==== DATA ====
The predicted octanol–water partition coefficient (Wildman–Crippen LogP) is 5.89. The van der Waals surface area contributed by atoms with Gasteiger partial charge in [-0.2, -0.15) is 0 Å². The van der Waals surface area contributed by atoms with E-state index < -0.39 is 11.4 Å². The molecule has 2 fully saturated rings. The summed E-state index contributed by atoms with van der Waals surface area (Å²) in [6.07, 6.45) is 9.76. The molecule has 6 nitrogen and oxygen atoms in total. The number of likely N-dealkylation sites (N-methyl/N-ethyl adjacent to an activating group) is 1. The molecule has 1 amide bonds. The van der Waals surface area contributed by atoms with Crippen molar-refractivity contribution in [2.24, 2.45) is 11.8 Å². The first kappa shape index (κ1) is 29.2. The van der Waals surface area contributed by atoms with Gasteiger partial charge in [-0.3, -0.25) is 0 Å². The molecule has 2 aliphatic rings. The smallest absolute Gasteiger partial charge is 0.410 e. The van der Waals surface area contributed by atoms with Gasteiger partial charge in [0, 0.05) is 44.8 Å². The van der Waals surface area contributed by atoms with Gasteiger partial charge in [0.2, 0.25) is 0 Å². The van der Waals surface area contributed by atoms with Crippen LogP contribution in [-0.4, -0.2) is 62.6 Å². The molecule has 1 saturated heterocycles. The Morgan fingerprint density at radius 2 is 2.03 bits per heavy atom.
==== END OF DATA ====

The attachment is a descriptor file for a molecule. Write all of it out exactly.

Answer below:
The predicted octanol–water partition coefficient (Wildman–Crippen LogP) is 5.89. The van der Waals surface area contributed by atoms with Gasteiger partial charge in [-0.2, -0.15) is 0 Å². The van der Waals surface area contributed by atoms with E-state index < -0.39 is 11.4 Å². The molecule has 2 fully saturated rings. The summed E-state index contributed by atoms with van der Waals surface area (Å²) in [6.07, 6.45) is 9.76. The molecule has 6 nitrogen and oxygen atoms in total. The number of likely N-dealkylation sites (N-methyl/N-ethyl adjacent to an activating group) is 1. The molecule has 1 amide bonds. The van der Waals surface area contributed by atoms with Crippen molar-refractivity contribution in [2.24, 2.45) is 11.8 Å². The first kappa shape index (κ1) is 29.2. The van der Waals surface area contributed by atoms with Gasteiger partial charge in [-0.3, -0.25) is 0 Å². The molecule has 2 aliphatic rings. The smallest absolute Gasteiger partial charge is 0.410 e. The van der Waals surface area contributed by atoms with Gasteiger partial charge in [0, 0.05) is 44.8 Å². The van der Waals surface area contributed by atoms with Gasteiger partial charge in [0.2, 0.25) is 0 Å². The van der Waals surface area contributed by atoms with Crippen LogP contribution in [-0.4, -0.2) is 62.6 Å². The molecule has 1 saturated heterocycles. The Morgan fingerprint density at radius 2 is 2.03 bits per heavy atom.